“The generous contribution from the EU enabled UNICEF to continue trucking in safe water for drinking and cooking. This helped to protect the health of children and their families from dangerous diseases, including Acute Watery Diarrhea and Cholera, both which can result from the consumption of unsafe water,” said Hamida Lasseko, UNICEF Representative in Iraq.

Funds were also used to support appropriate sanitation facilities and maintaining a clean and hygienic environment through care maintenance and waste management, water quality monitoring and distribution.

Iraqi and non-Iraqi children continue to be vulnerable to violence, abuse and exploitation and in need of protection prevention and response services in both camp and non-camp settings. In addition, many of the children in former conflict areas do not have birth certificate and other civil document, which is a legacy of conflict and upheaval in Iraq. This has restricted their ability to move out of camps and to access to social services like health, education and social protection.

Thanks to the EU’s longstanding support, UNICEF has also been able to:

  • repatriate 200 foreign children back to their countries of origin;
  • provide psychosocial services to 4,235 children (2125 girls);
  • legal assistance to 596 children (188 girls) in contact with the law;
  • A further 1,107 children (373 girls) received birth registration and civil documentation.

(Source: UN)

WHO conducts remote psychological first aid training in Iraq to address COVID-19 stigma and discriminatory

Since the beginning of the COVID-19 pandemic, people have been experiencing varying degrees of fear, concern, anxiety and stress which requires psychological support to enable them to cope better with the challenges they are facing.

In Iraq, WHO identified groups in need of psychological care, with a special focus on women, and addressed their needs through a series of online training sessions on psychological first aid and how to address stigma and discrimination.

In April this year, remote psychological first aid training was provided to more than 100 participants from several organizations working in the field of mental health and psychosocial support. The training introduced the principles of providing psychological care using phones or social media outlets.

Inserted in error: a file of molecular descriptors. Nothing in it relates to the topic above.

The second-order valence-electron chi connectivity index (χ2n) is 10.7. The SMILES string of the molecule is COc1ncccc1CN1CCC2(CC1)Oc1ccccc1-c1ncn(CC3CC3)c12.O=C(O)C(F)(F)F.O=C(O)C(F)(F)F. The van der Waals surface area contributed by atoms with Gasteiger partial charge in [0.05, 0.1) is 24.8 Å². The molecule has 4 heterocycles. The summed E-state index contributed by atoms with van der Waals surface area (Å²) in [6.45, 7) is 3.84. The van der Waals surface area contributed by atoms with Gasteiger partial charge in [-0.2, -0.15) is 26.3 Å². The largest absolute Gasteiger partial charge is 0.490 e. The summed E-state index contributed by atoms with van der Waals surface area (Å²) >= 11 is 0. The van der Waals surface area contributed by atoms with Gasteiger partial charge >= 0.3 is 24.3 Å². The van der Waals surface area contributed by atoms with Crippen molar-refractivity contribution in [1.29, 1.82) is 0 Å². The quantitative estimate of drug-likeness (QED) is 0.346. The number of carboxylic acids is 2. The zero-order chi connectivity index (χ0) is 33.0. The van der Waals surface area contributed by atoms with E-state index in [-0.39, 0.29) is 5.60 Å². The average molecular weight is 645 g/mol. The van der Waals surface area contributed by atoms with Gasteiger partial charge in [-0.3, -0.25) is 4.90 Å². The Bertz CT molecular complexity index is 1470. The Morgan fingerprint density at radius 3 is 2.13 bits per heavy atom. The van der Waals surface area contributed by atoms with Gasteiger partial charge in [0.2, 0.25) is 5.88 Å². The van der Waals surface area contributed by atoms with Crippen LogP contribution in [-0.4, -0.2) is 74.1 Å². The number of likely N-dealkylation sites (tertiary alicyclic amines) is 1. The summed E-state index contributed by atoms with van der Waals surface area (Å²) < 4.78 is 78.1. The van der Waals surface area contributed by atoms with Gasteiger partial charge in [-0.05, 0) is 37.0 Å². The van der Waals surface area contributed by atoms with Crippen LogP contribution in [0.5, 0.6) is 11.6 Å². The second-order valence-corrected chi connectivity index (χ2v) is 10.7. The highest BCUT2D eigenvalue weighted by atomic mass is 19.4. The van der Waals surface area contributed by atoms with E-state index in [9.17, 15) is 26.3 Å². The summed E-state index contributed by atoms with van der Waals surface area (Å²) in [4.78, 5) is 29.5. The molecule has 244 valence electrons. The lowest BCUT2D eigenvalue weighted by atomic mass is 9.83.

Participants were coached to deal with stigma and shame suffered by people who have contracted COVID-19. They shared observations of negative behaviours and attitudes seen as directly contributing to negative health outcomes and difficulties in accessing information on the disease in pandemic-affected locations.

One of the training participants commented: “My neighbour refused to allow his 68-year-old mother to go to the isolation facility because of stigma. It is hard for a man in Iraq to allow his mother, wife, daughter or his sister to be taken for quarantine or isolation outside the family home; community traditions and social norms don’t allow it.”

Other participants spoke about how people infected with COVID-19 experience severe stress due to isolation from the family, neighbours, relatives and community.

“Stigma in some areas is cultural or grounded in social beliefs around the shame of getting a communicable disease,” another participant from Mosul commented. “I think a lot of people don’t understand that we all are vulnerable to COVID-19; acquiring the disease can happen to anyone and we need to focus on raising awareness and educating ourselves on preventive measures, the top of which is social distancing and hand hygiene. There is no shame in going into quarantine or staying away from family and friends if you are sick.”

Participants were also made aware of the important role they play in convincing the populations they serve to report suspected COVID-19 cases and encouraging them to maintain a proper and healthy lifestyle, including adopting appropriate breathing, talking, eating and body hygiene protocols.

“People with COVID-19 have to a certain level been negatively associated with stigma and discrimination worldwide,” said Dr Adham R. Ismail, WHO Representative in Iraq. “WHO and the Ministry of Health and Environment jointly confirm that all people regardless of race, social status or ethnic background are vulnerable to the disease if protective measures are not properly followed.” “WHO and health authorities recognize the importance of addressing the health needs of those in need and continue providing specialized services to help them feel calm and able to maintain normal life activities in this difficult time,” concluded Dr Ismail.

(Source: UN)

By John Lee.